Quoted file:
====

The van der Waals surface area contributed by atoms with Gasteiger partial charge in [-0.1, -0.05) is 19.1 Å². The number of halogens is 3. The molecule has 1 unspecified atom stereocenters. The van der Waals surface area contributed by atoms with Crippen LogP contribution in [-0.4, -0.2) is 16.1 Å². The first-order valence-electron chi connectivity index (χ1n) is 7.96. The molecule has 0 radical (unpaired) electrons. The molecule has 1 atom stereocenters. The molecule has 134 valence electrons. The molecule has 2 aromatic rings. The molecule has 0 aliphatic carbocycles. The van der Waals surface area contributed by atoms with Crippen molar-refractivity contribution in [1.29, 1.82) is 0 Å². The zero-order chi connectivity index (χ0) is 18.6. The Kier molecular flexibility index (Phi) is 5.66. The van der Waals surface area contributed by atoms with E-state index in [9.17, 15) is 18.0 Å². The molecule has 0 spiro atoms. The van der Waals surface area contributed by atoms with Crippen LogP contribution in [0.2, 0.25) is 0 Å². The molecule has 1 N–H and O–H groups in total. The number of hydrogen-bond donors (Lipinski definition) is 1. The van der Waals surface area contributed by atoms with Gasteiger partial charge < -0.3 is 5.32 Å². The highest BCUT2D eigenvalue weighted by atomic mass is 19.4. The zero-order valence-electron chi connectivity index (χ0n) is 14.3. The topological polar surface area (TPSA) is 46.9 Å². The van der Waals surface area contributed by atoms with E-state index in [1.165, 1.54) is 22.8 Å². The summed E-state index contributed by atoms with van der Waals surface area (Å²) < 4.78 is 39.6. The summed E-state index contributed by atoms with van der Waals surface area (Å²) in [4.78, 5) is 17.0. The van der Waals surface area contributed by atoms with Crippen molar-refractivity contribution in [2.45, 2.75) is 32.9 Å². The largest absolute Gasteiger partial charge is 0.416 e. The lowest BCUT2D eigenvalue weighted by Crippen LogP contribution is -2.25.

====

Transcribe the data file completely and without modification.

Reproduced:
The van der Waals surface area contributed by atoms with Gasteiger partial charge in [-0.1, -0.05) is 19.1 Å². The number of halogens is 3. The molecule has 1 unspecified atom stereocenters. The van der Waals surface area contributed by atoms with Crippen LogP contribution in [-0.4, -0.2) is 16.1 Å². The first-order valence-electron chi connectivity index (χ1n) is 7.96. The molecule has 0 radical (unpaired) electrons. The molecule has 1 atom stereocenters. The molecule has 134 valence electrons. The molecule has 2 aromatic rings. The molecule has 0 aliphatic carbocycles. The van der Waals surface area contributed by atoms with Crippen molar-refractivity contribution in [1.29, 1.82) is 0 Å². The zero-order chi connectivity index (χ0) is 18.6. The Kier molecular flexibility index (Phi) is 5.66. The van der Waals surface area contributed by atoms with E-state index in [9.17, 15) is 18.0 Å². The molecule has 0 spiro atoms. The van der Waals surface area contributed by atoms with Crippen LogP contribution in [0.2, 0.25) is 0 Å². The molecule has 1 N–H and O–H groups in total. The number of hydrogen-bond donors (Lipinski definition) is 1. The van der Waals surface area contributed by atoms with Gasteiger partial charge < -0.3 is 5.32 Å². The highest BCUT2D eigenvalue weighted by atomic mass is 19.4. The zero-order valence-electron chi connectivity index (χ0n) is 14.3. The topological polar surface area (TPSA) is 46.9 Å². The van der Waals surface area contributed by atoms with E-state index in [1.165, 1.54) is 22.8 Å². The summed E-state index contributed by atoms with van der Waals surface area (Å²) < 4.78 is 39.6. The summed E-state index contributed by atoms with van der Waals surface area (Å²) in [4.78, 5) is 17.0. The van der Waals surface area contributed by atoms with Crippen molar-refractivity contribution in [2.45, 2.75) is 32.9 Å². The largest absolute Gasteiger partial charge is 0.416 e. The lowest BCUT2D eigenvalue weighted by Crippen LogP contribution is -2.25.